Chapter 18 - Eye And Ear Medications Flashcards Preview

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Flashcards in Chapter 18 - Eye And Ear Medications Deck (28)
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Anti-infective ophthalmic topical ointments and solutions

(P. 321-322)

Are available for the treatment of superficial infections of the eye caused by susceptible organisms.

• Medication used in the treatment of infections; includes antibiotics, antifungals, and antivirals.


Anti-inflammatory ophthalmic agents (Corticosteroids)

(P. 323)

Are used to relieve inflammation of the eye or conjunctiva in allergic reactions, burns, irritation from foreign substances or post-operatively.


Nonsteroidal Anti-inflammatory ophthalmic drops (NSAIDS)

(P. 324)

Are used to treat post-operative inflammation following cataract surgery.


Ophthalmic Immunologic Agent

(P. 324)

(e.g. topical cyclosporine [Restasis])

Increases shoe production in patients with tear production is presumed to be suppressed due to ocular inflammation. It is an immunosuppressive agent for organ transplant rejection prophylaxis when administered systemically.


Ophthalmic antihistamines or decongestants

(P. 325)

Blocks histamine receptors in the conjunctiva, relieving ocular pruritis associated allergic conjunctivitis. Ophthalmic administration of decongestants causes vasoconstriction of blood vessels, thereby providing relief for minor eye irritation and redness.


Ophthalmic lubricants

(P. 325)

Ocular lubricant such as artificial tears solution provide a barrier function at the level of the conjunctival mucosa. They help dilute and plus various allergens and inflammatory mediators that may be present on the ocular surface. Artificial tear products that contain preservatives may cause allergic reactions and should be stopped immediately.



(P. 326)

Abnormal condition of the eye with increased intraocular pressure (IOP) because of obstruction of the outflow of aqueous humor.

• this causes deterioration of and damage to the optic nerve (which carries images on the retina to the brain), resulting in vision loss.


Acute (angle-closure) glaucoma

(P. 326)

Characterized by a sudden onset of pain, blurred vision, and a dilated pupil, this condition is considered a medical emergency. Although uncommon, if left untreated, blindness can result in a few hours or days.


Chronic (open-angle) glaucoma

(P. 326)

Much more common and often bilateral, this condition develops slowly over a period of years with few symptoms except a gradual loss of peripheral vision and possibly blurred vision. Halos around lights and central blindness are late manifestations.


The first step in glaucoma therapy is ____________________.

(P. 326)

Early diagnosis via screening and ensuring the patient abstains from medications that may exacerbate glaucoma.


Antiglaucoma drugs

(P. 326)

Given to lower intraocular pressure.


The five main categories of Antiglaucoma drugs:

(P. 326-327)

1. Carbonic anhydrase Inhibitors, for example dorzolamide (Trusopt). Act by decreasing the formation of aqueous humor and have a diuretic effect.

2. Miotics, for example pilocarpine. Act by increasing the aqueous humor outflow.

3. Beta-adrenergic Blockers, for example timolol (Timoptic). Act be decreasing the rate of aqueous humor production.

4. Alpha-agonists, for example brimonidine (Alphagan-P). Decrease the production of aqueous humor and increase outflow.

5. Prostaglandin analogs, for example latanoprost (Xalatan). Act by increasing aqueous outflow.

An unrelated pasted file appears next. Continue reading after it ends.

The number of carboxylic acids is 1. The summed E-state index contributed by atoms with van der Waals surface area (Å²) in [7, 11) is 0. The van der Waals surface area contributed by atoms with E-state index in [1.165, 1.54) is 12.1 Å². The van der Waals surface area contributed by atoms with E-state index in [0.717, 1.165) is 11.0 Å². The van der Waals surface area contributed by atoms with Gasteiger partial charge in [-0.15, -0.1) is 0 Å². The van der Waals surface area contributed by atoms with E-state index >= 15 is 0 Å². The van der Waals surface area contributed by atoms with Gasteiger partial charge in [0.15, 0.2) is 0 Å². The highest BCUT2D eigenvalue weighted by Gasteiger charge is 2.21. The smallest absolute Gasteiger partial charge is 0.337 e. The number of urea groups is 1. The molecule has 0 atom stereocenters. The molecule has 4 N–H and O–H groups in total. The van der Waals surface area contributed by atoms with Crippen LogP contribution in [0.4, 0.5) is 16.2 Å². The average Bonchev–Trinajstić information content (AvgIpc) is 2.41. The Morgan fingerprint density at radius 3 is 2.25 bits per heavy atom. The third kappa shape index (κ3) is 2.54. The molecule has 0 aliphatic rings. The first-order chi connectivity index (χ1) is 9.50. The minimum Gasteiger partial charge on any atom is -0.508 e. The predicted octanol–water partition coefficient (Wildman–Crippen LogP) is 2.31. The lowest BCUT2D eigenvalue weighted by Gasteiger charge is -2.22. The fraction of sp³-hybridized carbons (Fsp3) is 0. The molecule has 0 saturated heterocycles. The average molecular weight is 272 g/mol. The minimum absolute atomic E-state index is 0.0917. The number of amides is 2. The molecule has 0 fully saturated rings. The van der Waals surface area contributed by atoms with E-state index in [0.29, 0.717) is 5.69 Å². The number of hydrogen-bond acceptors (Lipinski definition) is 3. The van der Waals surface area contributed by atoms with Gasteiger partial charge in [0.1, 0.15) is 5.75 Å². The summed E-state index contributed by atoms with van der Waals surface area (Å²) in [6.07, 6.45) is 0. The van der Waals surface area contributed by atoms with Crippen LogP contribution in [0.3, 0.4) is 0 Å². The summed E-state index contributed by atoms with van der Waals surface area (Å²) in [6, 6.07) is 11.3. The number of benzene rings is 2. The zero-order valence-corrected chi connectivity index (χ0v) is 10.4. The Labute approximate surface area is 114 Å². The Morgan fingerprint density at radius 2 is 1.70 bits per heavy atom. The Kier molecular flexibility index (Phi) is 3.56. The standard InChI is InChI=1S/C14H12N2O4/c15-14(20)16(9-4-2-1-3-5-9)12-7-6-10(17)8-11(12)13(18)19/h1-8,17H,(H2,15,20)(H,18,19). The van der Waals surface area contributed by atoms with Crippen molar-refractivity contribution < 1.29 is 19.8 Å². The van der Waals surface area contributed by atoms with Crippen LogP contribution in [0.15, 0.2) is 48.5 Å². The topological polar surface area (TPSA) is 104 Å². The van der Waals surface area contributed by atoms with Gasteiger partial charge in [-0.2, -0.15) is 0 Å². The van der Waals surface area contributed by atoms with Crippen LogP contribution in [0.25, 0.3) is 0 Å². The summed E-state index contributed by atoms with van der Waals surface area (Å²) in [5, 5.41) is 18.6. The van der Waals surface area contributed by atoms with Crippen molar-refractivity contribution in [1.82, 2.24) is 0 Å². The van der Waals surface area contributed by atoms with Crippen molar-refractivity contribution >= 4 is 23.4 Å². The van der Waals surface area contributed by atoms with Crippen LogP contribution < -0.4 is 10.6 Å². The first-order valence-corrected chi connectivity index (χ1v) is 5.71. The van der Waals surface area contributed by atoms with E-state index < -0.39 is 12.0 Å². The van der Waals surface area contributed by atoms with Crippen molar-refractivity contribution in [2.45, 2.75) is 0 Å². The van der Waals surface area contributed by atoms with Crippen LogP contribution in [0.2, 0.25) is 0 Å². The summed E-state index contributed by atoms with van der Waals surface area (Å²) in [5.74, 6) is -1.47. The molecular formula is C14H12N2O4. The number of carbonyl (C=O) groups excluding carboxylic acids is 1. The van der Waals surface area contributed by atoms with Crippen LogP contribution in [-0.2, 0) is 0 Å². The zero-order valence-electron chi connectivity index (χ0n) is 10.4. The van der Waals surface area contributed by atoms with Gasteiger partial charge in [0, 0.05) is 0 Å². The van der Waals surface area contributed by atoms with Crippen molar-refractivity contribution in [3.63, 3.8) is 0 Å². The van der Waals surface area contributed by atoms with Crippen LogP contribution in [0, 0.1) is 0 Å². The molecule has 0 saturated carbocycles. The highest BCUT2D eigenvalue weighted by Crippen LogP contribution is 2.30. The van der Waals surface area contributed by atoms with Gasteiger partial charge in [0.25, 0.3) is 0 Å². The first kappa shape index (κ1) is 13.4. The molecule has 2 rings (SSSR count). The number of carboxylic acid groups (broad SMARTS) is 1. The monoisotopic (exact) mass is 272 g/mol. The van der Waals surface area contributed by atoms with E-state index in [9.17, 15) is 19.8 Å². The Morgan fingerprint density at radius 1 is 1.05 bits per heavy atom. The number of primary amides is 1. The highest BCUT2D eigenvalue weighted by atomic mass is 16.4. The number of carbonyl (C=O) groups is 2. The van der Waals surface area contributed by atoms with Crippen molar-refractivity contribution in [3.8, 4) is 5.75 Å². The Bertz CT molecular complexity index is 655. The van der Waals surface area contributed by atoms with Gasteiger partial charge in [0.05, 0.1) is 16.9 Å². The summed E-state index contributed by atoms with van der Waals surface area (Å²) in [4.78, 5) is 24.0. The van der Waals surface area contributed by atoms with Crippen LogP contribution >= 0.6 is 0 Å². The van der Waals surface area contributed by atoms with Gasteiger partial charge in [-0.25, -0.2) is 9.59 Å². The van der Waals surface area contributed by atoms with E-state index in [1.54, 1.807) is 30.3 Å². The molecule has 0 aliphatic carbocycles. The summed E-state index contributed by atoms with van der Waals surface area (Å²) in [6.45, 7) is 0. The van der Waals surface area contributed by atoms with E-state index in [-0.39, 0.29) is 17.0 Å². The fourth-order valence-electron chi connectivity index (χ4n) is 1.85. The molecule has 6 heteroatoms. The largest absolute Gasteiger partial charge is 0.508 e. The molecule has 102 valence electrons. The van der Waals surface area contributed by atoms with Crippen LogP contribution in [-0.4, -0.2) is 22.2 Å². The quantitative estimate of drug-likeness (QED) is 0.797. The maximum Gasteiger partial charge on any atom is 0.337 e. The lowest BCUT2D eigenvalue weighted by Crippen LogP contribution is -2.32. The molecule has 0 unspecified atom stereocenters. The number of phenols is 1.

Intraocular pressure

(P. 326)

Pressure within the eyeball.


Carbonic Anhydrase Inhibitors (CAIs)

(P. 327)

Such as acetazolamide reduce the formation of hydrogen and bicarbonate ions, which have a diuretic effect and reduce the production of aqueous humor.


Miotics, direct-acting

(P. 328)

Are medications that cause the pupil to contract. Miotics reduce IOP by increasing the aqueous humor outflow. The act by contracting the ciliary muscle; this mechanism also leads to blurred vision.


Beta-Adrenergic blockers

(P. 329)

Are used topically to lower IOP in open-angle glaucoma by decreasing the rate of aqueous humor production.



(P. 330)

Decreases the formation and increases the outflow of aqueous humor.


Prostaglandin Analogs

(P. 330-331)

Regarded as first-line agents; the greatest reduction in IOP by increasing the outflow of aqueous humor.



(P. 332)

(e.g. atropine) are used topically to dilate the pupil for ophthalmic examinations.

• also acts as a cycloplegic (paralyzes the muscles of accommodation).



(P. 332)

paralyzes the muscles of accommodation.


Local ophthalmic anesthetics

(P. 333)

Such as tetracaine (TetraVisc), are applied topically to the eye for minor Surgical and diagnostic procedures, removal of foreign bodies, or painful injury.


The ear is made up of three parts:

(P. 334)

The outer, middle, and inner ear.


The outer, middle, and inner ear; these parts serve two main purposes:

(P. 334)

Hearing and balance.


There are two main categories of common ear conditions:

(P. 334)

1. Ear infections

2. Earwax buildup

• these two types of conditions generally involve only the outer and middle ear.


Otitis Media

(P. 335)

Ear infections; occur most commonly in children, but can also occur in adults.

• they are caused most commonly by bacteria in the middle ear, which leads to inflammation (Otitis media).


Ear infection symptoms:

(P. 335)

Symptoms of pain (dull pulsing to sharp stabbing), tenderness, a feeling of "fullness" in the ear, fever, and difficulty hearing.

• it should be noted that infants or small children who cannot talk yet will often become fussy and cry while reaching toward the affected ear. This is an indicator that they may have an ear infection.


Topical otic antibiotics

(P. 335)

Are best suited for outer ear infections ("swimmers ear").



(P. 334-335)

Relating to the ear.